The proposed mandate, which is expected to be ratified by member states next week, would pave the way for the largest UN mission on the ground in Iraq since 2003.
That year, the UN pulled its expatriate staff from the country following the August bombing of UN headquarters
in Baghdad that killed UN envoy Sergio Vieira de Mello and 22 others.
The UN Assistance Mission for Iraq (UNAMI) was established in June 2004. By then, the UN had allowed a small staff (no more than 35) of expatriate workers to return to Iraq. However, the staff size and lack of security largely prohibited the UN from carrying out much of its mandate. Small, But Worthwhile Steps
Despite the lack of any significant presence inside the country, the mandate has been renewed each year, and the UN has taken small but worthwhile steps toward reestablishing its presence on the ground, through supporting efforts to draft a new constitution
, observing elections in January and December
2005, and supporting Prime Minister Nuri al-Maliki's 24-point national-reconciliation initiative.
Together with the Iraqi government, the UN launched the International Compact with Iraq in July 2006. The initiative sought to "bring together the international community and multilateral organizations to help Iraq achieve its national vision" over five years. The program would work to institutionalize good governance while addressing outstanding political, economic, and security issues.
Through the participation of the World Bank and International Monetary Fund, the Iraqi government would develop a strategy for economic reform and regeneration that would help reintegrate Iraq into the broader region and, by extension, the international community.Sectarian Tensions Affect Relations
The official launch of the project was delayed for several months due to security issues in Baghdad, as well as reluctance by neighboring Arab states to support the Shi'ite-led Iraqi government. The Arab states -- with primarily majority Sunni populations and Sunni Arab leadership -- fear a Shi'ite government in Iraq and the possible consequences of relations that government may have with Iran.
On May 3, representatives of Iraq's neighboring states, as well as the UN and the United States, gathered in Sharm el-Sheikh, Egypt, for a conference in support of the compact. Representatives from more than 50 countries and international organizations attended the meeting.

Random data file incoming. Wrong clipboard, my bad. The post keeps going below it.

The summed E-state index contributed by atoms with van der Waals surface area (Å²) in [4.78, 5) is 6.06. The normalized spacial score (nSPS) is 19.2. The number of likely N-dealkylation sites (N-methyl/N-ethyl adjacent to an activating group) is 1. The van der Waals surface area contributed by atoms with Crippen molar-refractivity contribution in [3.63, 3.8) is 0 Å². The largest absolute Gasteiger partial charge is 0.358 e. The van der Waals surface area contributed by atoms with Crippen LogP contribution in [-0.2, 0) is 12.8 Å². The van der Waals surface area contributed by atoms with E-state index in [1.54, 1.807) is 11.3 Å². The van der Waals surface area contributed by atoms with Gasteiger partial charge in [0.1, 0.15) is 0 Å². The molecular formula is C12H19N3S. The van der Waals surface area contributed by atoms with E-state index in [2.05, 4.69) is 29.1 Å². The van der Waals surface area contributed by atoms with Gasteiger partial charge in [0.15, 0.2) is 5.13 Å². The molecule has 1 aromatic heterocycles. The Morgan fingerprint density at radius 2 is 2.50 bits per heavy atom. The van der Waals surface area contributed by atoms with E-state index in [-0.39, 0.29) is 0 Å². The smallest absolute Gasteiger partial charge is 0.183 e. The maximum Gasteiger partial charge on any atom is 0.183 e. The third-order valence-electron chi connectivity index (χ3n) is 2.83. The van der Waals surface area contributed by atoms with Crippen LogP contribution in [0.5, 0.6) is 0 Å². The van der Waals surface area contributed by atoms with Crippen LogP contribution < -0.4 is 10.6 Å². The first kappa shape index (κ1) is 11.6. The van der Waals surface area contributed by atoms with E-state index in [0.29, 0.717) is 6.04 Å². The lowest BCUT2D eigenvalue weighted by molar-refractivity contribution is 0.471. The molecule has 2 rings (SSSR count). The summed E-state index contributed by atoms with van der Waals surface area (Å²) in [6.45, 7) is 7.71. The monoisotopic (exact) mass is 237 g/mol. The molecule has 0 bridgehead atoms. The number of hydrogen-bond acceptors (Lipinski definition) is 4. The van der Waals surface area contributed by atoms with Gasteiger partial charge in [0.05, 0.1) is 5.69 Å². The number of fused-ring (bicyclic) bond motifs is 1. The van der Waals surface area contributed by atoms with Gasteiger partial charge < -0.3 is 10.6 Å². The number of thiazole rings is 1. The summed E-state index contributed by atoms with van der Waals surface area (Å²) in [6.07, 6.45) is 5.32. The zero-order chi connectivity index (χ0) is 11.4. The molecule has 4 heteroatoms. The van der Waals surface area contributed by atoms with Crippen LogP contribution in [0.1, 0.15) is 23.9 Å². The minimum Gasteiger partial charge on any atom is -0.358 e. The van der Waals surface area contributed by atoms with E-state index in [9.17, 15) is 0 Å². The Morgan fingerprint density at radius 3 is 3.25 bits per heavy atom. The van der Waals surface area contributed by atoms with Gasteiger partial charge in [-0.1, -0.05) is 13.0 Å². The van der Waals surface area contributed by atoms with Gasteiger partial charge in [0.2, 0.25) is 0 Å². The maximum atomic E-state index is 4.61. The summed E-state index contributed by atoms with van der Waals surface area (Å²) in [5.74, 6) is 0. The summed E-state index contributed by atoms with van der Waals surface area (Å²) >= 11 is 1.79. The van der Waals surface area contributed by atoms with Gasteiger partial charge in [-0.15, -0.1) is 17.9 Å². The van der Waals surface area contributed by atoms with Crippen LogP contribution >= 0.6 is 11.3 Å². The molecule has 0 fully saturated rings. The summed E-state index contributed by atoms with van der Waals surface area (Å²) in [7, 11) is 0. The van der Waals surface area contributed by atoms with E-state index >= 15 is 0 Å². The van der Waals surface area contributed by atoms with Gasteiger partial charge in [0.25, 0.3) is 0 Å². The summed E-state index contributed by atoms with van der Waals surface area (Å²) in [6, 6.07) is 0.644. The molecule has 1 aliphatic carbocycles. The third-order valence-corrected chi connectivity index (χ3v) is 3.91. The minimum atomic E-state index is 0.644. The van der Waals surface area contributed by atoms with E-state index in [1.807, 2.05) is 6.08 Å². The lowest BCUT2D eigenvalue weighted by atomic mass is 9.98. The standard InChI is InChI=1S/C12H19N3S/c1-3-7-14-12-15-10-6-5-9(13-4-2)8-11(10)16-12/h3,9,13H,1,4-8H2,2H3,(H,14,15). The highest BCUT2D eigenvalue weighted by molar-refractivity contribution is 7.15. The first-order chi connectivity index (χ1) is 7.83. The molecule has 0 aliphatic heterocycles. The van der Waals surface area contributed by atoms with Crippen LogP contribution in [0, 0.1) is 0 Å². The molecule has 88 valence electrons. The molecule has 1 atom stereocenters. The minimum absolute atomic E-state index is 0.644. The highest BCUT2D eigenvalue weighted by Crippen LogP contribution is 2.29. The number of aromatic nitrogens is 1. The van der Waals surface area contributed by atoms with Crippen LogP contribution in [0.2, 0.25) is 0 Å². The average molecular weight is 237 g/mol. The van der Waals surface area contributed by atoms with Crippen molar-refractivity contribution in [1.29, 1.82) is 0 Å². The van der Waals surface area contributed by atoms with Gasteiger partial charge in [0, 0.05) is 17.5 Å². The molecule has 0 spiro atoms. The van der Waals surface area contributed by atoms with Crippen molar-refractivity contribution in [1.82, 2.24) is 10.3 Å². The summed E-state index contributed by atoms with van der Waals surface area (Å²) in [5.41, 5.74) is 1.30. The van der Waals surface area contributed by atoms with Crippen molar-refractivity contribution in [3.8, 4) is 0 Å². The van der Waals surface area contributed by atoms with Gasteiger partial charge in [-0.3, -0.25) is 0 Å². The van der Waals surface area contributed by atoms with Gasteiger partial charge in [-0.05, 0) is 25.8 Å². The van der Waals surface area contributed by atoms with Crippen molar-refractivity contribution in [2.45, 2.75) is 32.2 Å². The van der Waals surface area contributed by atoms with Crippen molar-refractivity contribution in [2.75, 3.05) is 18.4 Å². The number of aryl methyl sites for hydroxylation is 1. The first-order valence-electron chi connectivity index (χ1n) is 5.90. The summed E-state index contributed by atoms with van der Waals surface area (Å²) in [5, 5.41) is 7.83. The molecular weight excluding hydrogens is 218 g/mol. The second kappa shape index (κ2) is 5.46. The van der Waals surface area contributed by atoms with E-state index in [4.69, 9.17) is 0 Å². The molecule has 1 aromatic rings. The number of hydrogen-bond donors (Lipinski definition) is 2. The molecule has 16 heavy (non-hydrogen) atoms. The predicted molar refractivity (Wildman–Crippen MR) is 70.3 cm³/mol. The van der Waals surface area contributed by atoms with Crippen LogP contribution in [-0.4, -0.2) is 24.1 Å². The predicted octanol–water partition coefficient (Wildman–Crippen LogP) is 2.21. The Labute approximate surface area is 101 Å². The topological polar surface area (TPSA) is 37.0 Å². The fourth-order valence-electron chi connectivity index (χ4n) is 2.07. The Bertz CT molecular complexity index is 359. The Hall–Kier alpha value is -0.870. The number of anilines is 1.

In an effort to elicit Arab regional support for the compact, a key article in the conference's final declaration noted that participating states would support the Iraqi government as long as it ensured "the basic right of all Iraqi citizens to participate peacefully in the political process through the country's political system."
Arab states signed onto the compact, albeit grudgingly, but largely ignored their commitments in the months that followed. Unfortunately, the current state of relations among Iraqi political parties does little to prompt Arab states to do more.Reaching Out To Neighbors
Rather, the decision of the Sunni-led Iraqi Accordance Front this week to withdraw its ministers from al-Maliki's cabinet is likely only to worsen Iraq's relations with neighboring Arab states. And although regional powerhouse Saudi Arabia committed this week to reopen its embassy in Baghdad, it is unlikely to follow through with the commitment anytime soon.
The ability of the UN successfully to expand its role in Iraq will largely depend on its ability to encourage regional states to engage constructively with Iraq in terms of political and economic initiatives. While the United States has worked actively to encourage such engagement, persuading regional states to engage will require a more proactive approach from other Western nations, particularly the EU.
The new draft UN resolution calls for an extension and expansion of the current mandate for one year and would authorize UNAMI to facilitate regional dialogue, including on border-security issues, energy, and refugees, according to AP, which viewed the draft.
It also paves the way for the UN to help facilitate national dialogue and political reconciliation, resolve disputed internal boundaries, and advise and assist in a constitutional review and a national census.
The draft also calls on the UN mission to help plan, fund, and implement reintegration programs for former combatants, signaling that a deal may be nearing between the Iraqi government and nationalist insurgent groups. The UN has tried to support talks with native insurgent groups, who are largely comprised of disaffected Iraqis who lost their military or technical jobs following the fall of the Hussein regime in 2003.